• If you don't see an increase in tension or character progression, your story might be meandering.
• To fix, cut random chapters that don't directly contribute to progression. This is often referred to as "killing your babies" or "killing your darlings," since it can be especially painful. To ease the pain of this process, Deborah puts the chapters she's cut into a separate file, so she can use them later if a better use for those scenes ever presents itself.

5. The "Blah, Blah" Bleck! Check
• This test scans your manuscript for statements of plot facts incorporated into dialog (also knows as information dumping).
• You want dialog to illuminate character personality and reveal emotion. It can influence or lead other characters. What it should NOT do, however, is be used as a device to state plot facts. (Deborah's example cited a character telling another character something like, "He's at Lakeside Park? Oh, no! That's gang territory, over on the other side of town across the railroad tracks. Plus, Jimmy might be in even more trouble because he always wears a red shirt, which is dangerous because the Lakeside Park's gang color is blue and they might mistake him for one of the Rockland Reds, their rival gang.")
• To fix, replace long passages of dialog with shorter sentences. Characters can talk back and forth, speaking more believably by interrupting each other and using broken fragments.
• Another way to get ride of info dumps in dialog is to take the passage out of the manuscript completely or convey that information through narrative.

6. Check Your "Ases"
• This test will refine voice in your manuscript. Search for the word "as" in construction (e.g., As she ran out the door, she grabbed a sweater from the closet. He pulled on his coat as she started the car.) Breaking these constructions into separate sentences will strengthen your voice and give your story more power.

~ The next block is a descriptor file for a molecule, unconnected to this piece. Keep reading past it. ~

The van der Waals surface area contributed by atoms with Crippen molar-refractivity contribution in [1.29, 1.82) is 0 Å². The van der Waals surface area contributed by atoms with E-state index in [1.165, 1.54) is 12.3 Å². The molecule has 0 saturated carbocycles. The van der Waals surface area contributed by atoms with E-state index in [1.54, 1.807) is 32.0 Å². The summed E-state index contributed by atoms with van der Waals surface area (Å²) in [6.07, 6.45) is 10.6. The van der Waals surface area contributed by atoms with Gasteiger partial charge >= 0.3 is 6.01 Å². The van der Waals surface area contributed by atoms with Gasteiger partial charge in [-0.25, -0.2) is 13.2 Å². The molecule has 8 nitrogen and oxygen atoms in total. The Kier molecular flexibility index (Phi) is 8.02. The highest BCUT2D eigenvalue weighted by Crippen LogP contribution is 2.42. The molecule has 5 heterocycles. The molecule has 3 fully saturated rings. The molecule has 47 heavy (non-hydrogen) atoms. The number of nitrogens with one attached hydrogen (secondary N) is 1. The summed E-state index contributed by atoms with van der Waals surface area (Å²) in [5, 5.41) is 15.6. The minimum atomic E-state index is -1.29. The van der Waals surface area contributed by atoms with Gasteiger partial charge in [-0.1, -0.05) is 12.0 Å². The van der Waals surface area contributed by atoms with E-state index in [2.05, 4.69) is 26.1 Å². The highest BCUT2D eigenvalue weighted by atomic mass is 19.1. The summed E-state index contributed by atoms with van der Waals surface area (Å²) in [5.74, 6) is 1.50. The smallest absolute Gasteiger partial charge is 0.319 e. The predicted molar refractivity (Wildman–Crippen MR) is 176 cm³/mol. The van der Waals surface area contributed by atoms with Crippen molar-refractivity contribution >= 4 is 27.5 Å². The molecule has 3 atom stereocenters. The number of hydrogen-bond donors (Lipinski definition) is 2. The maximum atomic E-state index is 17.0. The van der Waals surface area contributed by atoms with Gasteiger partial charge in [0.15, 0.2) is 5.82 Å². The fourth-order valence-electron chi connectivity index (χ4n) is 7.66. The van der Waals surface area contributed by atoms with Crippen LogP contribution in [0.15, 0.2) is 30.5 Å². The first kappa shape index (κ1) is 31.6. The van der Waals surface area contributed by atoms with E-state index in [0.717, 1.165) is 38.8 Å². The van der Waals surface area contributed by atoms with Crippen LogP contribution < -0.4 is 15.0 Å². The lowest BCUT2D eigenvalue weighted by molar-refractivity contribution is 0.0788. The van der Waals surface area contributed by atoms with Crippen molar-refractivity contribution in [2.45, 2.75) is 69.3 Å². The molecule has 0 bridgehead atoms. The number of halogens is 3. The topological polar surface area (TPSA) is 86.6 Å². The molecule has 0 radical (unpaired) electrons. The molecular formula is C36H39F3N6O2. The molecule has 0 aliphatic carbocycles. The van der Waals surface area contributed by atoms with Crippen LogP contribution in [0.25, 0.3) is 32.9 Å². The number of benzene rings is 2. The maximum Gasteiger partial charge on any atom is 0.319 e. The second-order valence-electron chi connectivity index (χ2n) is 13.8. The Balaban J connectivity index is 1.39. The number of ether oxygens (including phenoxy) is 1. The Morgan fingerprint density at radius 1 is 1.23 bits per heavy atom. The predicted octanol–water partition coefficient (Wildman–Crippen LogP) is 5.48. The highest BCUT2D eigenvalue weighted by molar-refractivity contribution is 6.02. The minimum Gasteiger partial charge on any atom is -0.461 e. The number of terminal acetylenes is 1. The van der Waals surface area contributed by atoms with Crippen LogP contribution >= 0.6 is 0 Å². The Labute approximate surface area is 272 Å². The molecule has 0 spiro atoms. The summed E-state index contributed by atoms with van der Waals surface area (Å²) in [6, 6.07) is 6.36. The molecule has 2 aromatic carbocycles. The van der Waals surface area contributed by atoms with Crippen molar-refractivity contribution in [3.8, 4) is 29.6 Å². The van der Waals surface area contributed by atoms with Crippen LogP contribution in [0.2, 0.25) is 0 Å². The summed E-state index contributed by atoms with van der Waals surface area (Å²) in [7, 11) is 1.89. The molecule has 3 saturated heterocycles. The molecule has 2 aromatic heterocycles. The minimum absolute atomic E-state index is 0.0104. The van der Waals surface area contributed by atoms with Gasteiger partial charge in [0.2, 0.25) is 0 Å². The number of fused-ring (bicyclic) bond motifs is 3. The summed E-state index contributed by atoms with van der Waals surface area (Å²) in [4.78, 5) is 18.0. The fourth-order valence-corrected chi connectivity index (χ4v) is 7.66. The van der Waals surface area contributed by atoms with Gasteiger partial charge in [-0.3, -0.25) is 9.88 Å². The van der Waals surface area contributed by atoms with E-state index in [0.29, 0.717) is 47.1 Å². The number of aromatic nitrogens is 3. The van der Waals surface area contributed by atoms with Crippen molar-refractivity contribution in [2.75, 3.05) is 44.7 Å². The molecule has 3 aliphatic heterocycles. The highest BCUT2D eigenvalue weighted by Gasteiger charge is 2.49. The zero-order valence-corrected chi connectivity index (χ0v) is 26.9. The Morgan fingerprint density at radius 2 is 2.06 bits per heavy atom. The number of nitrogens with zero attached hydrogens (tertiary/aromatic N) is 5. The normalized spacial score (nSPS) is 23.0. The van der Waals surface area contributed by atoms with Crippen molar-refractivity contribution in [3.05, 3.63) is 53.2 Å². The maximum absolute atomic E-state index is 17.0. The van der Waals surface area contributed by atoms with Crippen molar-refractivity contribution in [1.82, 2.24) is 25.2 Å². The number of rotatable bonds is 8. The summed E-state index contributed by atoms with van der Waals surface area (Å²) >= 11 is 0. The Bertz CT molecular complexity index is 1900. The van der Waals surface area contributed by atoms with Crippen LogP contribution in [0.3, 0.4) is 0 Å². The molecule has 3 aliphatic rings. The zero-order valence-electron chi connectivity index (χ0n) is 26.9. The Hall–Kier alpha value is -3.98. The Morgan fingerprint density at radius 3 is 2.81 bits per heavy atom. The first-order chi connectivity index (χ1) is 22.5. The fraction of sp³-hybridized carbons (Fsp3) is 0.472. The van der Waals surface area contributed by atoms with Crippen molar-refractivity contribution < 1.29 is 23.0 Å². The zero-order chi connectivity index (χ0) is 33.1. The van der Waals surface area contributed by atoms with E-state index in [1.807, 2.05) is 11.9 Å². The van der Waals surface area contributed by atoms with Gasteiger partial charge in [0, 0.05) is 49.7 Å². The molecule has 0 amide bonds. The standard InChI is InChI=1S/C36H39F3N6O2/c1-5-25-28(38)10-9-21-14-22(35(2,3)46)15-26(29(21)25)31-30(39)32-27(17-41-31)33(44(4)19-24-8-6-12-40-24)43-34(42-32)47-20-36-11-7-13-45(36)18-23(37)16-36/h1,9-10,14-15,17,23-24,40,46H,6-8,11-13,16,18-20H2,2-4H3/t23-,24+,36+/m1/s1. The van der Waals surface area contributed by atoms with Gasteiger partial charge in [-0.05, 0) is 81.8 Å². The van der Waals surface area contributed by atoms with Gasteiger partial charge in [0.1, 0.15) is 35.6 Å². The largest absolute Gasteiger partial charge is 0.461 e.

• Also watch out for -ing action constructions (e.g., She took a quick right onto a side street, causing the cop to fishtail when he followed.) Again, direct, separate sentences are more immediate and effective.
• To fix, simply break these constructions into shorter, separate sentences. This will cause your work to include more sentence variety as well as serve to vary sentence length.
• Make the most of narrative beats between dialog. Use the space to create action.

7. Scratch & Sniff
• As you read over your work, do you get the feeling that your characters are standing in front of a blue screen reciting their lines? Setting is often overlooked in favor of dialog and action. Strive not to neglect it.
• To perform this test, use a highlighter pen to mark references to the five senses in your manuscript. Make sure you have at least three references to the senses per chapter.
• Don't forget to show characters interacting with their setting.

8. The Italics Detector
• Don't use italics for emphasis.
• To make your voice stronger, use an action to denote emphasis, not italics. (e.g., A whiny character saying, "I want to go too," becomes, "She clutched his sleeve. 'I want to go.'")
• Use the search and replace function in Word to seek and eliminate arbitrary use of italics in your manuscript.

9. Check Your Sleeve
• Are your characters wearing their hearts on their sleeves? Scan your manuscript and highlight direct references to feelings.
• Don't have teens analyze their emotional situations, as this is unnatural and not how teens generally think. Show actions such as observing, judging, acting, and dealing with consequences instead of flat out telling the reader how a character feels.

10. The Eagle Eye of Igor
• After writing, be sure to copy edit your manuscript, since sloppy use of grammar, punctuation, spelling, and formatting can be a real turn-off to editors and agents.
• Have someone you don't know read your pages for typos and errors. Pay extra for each mistake he or she finds.
For more information and news on Deborah Halverson and her work, please visit http://www.deborahhalverson.com/ and check out her advice to writers blog at http://dear-editor.com/.